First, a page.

An inspiring cautionary tale

Candy remains a delightful anomaly...a funny, poetic, and insightful (and still hot) book. Nile Southern's The Candy Men is a near forensic account of its inauspicious beginnings as a Left Bank lark between Terry Southern, Mason Hoffenberg, and Olympia Press impresario and mad scientist, Maurice Girodias. The book became an underground phenomenon in 1958 and then a mainstream bestseller in 1964. Sadly, Hoffenberg and Southern saw little of the book's profits thanks to the near insane business and legal logic of Girodias (a man who was at once a shyster, patron, and visionary).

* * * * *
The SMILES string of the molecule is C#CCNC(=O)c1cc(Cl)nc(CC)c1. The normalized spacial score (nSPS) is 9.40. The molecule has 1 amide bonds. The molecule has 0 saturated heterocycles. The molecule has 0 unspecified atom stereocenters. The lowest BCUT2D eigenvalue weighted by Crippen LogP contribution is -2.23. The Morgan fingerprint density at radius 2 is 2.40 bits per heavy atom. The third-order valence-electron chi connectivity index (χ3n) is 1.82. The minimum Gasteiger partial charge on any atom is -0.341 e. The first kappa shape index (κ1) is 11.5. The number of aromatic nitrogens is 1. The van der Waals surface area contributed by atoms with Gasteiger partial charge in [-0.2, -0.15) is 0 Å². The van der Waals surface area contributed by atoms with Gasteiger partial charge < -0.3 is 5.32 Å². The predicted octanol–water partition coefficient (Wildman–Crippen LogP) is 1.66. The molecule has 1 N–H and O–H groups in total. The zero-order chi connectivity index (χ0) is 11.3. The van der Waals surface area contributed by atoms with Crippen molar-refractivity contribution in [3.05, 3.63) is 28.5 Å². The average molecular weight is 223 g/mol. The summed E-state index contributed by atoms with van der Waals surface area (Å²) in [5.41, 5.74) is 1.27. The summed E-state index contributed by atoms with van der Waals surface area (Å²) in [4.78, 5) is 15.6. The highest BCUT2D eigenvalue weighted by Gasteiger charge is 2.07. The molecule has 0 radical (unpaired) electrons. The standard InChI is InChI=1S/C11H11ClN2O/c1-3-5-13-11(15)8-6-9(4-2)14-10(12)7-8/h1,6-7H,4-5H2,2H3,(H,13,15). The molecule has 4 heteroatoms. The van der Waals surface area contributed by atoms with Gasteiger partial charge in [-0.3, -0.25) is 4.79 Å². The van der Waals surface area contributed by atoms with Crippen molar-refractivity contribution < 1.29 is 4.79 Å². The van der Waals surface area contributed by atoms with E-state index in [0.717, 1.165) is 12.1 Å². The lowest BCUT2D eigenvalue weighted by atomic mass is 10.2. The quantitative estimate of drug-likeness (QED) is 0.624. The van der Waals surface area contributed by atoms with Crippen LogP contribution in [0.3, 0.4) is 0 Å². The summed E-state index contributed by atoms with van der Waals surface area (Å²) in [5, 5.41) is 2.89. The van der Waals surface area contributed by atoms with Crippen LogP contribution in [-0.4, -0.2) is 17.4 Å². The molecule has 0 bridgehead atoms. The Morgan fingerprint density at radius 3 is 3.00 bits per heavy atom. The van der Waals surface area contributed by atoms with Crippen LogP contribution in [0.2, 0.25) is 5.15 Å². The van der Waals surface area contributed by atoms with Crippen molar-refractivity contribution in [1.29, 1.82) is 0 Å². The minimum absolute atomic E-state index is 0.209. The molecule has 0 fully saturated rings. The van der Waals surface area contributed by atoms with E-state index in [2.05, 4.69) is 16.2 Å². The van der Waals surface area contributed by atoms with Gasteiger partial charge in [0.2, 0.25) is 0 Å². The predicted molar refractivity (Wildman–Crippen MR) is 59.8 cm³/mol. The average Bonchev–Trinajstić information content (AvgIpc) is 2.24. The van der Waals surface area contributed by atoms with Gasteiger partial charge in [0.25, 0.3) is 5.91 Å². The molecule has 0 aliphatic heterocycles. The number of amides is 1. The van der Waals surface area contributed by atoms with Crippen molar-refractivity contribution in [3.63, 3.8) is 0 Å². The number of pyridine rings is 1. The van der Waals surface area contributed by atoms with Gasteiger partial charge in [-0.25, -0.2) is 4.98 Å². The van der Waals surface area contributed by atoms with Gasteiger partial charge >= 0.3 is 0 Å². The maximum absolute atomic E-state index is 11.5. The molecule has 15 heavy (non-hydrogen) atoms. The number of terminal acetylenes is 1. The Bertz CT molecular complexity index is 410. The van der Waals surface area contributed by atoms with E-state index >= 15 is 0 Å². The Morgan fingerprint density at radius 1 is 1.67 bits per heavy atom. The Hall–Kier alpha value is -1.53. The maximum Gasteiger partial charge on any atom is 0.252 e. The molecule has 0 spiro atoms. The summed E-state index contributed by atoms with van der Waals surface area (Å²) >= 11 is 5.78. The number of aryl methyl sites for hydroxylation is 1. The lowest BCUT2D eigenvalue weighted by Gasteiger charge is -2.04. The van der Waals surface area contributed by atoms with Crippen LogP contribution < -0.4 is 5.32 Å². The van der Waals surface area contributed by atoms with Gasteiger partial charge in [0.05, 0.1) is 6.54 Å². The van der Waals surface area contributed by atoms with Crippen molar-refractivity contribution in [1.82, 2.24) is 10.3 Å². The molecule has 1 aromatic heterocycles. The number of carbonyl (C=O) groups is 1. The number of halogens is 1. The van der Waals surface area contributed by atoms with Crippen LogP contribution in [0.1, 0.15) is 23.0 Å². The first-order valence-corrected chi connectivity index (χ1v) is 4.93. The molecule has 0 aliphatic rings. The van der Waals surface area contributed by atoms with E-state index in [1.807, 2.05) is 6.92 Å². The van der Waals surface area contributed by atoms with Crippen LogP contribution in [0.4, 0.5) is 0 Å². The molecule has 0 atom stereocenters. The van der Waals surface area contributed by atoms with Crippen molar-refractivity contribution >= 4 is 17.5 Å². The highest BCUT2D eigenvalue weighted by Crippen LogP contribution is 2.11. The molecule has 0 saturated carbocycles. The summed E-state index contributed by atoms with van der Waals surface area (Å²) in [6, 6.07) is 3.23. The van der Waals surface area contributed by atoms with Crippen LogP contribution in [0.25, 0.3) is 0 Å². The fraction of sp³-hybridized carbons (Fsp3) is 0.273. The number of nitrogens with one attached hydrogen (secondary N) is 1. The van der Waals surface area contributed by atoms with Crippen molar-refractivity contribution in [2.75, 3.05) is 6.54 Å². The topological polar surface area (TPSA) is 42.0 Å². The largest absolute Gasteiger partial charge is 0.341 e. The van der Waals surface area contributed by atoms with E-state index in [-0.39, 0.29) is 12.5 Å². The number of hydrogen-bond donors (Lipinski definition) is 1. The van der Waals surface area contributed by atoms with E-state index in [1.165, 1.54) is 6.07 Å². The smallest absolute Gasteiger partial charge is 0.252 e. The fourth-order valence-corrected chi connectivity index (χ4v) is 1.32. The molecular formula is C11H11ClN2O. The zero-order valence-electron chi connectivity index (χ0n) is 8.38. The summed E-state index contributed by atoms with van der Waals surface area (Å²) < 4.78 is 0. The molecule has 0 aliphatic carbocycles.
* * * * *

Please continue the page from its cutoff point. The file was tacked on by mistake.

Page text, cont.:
Nile has created a timely and long overdue narrative of an exciting period in literary and cultural history—that weird transition from the Beat world of the 50s to the psychedelic meltdown of the 60s - in a prose style that communicates the idealism and passion of those years. However, the book is far from a nostalgia trip. It also serves as a cautionary tale to writers who get sucked into the crevice where art and commerce mix. Funny, inspiring, sad, and tragic.
The Candy Men is just what we need in these grim and depressing times of the Bush/Rumsfeld/Cheney junta.

—Lee Hill, author, A Grand Guy: The Art and Life of Terry Southern
London, England

 


about the book
bios
the movie
excerpts

banned books